In October 2012 Edwards was commemorated on the pub sign of "The Rifleman" pub in Twickenham.[9]

The Football of Loos[edit]

Edwards' football was found after the battle, lodged in the German barbed wire, and was on display at the regimental museum in Camberwell, London, up until the 1970's, when it was put into storage in the sergeant's mess and forgotten. Enquiries about the ball in 2011 led to its rediscovery in a very poor condition, and at risk of disintegrating completely. It was sent to the Leather Conservation Centre in Northampton for repairs and restoration,[10] and has since been on display at the London Irish Rifles Association museum.[11]

In October 2014 it appeared on the television programme Antiques Roadshow where it was valued at up to £15,000.[12] In May 2015 the Royal Mail issued a set of First World War commemorative stamps, one of which featured The Football of Loos.[13]


  1. ^ Harris, Ed (2009). The Footballer of Loos: A Story of the London Irish Rifles in the First World War. The History Press. p. 17. ISBN 978-0-7524-5166-4. 
  2. ^ a b c d e Harris, Ed (25 September 2015). "The Footballer of Loos". Richmond's First World War. Retrieved 10 January 2017.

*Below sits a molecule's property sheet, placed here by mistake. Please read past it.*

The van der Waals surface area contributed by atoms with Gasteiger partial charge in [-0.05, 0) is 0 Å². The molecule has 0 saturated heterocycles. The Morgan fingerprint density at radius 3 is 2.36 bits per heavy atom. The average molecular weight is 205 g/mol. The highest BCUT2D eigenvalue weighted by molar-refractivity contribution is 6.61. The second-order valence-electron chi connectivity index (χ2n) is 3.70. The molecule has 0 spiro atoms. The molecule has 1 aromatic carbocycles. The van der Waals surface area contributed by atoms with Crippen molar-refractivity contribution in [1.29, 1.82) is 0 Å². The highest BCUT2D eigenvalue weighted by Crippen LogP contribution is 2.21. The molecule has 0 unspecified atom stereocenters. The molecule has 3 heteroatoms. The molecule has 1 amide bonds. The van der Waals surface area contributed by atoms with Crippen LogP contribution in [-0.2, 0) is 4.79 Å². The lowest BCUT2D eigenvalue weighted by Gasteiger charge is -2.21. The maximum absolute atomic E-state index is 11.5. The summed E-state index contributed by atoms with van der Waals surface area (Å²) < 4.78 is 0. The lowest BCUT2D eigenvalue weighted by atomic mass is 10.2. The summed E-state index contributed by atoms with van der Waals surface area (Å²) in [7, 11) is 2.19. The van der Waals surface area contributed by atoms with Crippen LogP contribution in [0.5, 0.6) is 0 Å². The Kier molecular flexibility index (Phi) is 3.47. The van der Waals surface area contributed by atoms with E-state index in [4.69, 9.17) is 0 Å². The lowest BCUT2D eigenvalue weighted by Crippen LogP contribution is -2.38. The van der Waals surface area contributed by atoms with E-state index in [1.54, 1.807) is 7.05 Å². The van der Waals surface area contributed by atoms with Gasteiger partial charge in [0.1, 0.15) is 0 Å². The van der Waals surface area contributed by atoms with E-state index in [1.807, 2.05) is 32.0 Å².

3. ^ Moore, Nick (22 December 2014). "The man who dribbled into battle: a previously untold story of football in WWI". FourFourTwo. Retrieved 10 January 2017. 
  4. ^ a b c d "Frank Edwards: Footballer of Loos". World war One: Playing the Game. Retrieved 10 January 2017. 
  5. ^ Long, Christopher (1980). "Like Lifting The Lid Off a Beehive". Retrieved 10 January 2017. 
  6. ^ Mullins, Brendan. "London Irish Rifles". Irish Family Research. Retrieved 10 January 2017. 
  7. ^ a b "Rifleman Frank Edwards: Footballer of Loos, 1893–1964". Twickenham Museum. Retrieved 10 January 2017. 
  8. ^ "A Short History of the Royal Military Police and its Antecedents". Royal Military Police. Retrieved 10 January 2017. 
  9. ^ "Frank Edwards in The Rifleman pub sign honour". BBC News. 28 October 2012. Retrieved 10 January 2017. 
  10. ^ Morris, Steven (10 March 2011). "First World War soldiers' historic football saved for posterity". The Guardian. Retrieved 10 January 2017. 
  11. ^ "Regimental Museum". London Irish Rifles Association. Retrieved 10 January 2017. 
  12. ^ Reynolds, Mark (30 October 2014). "Football kicked by British Tommies in World War One to feature on Antiques Roadshow". Retrieved 10 January 2017. 
  13. ^ "Royal Mail issues second set of stamps to commemorate First World War". Royal Mail. 15 May 2015. Retrieved 10 January 2017.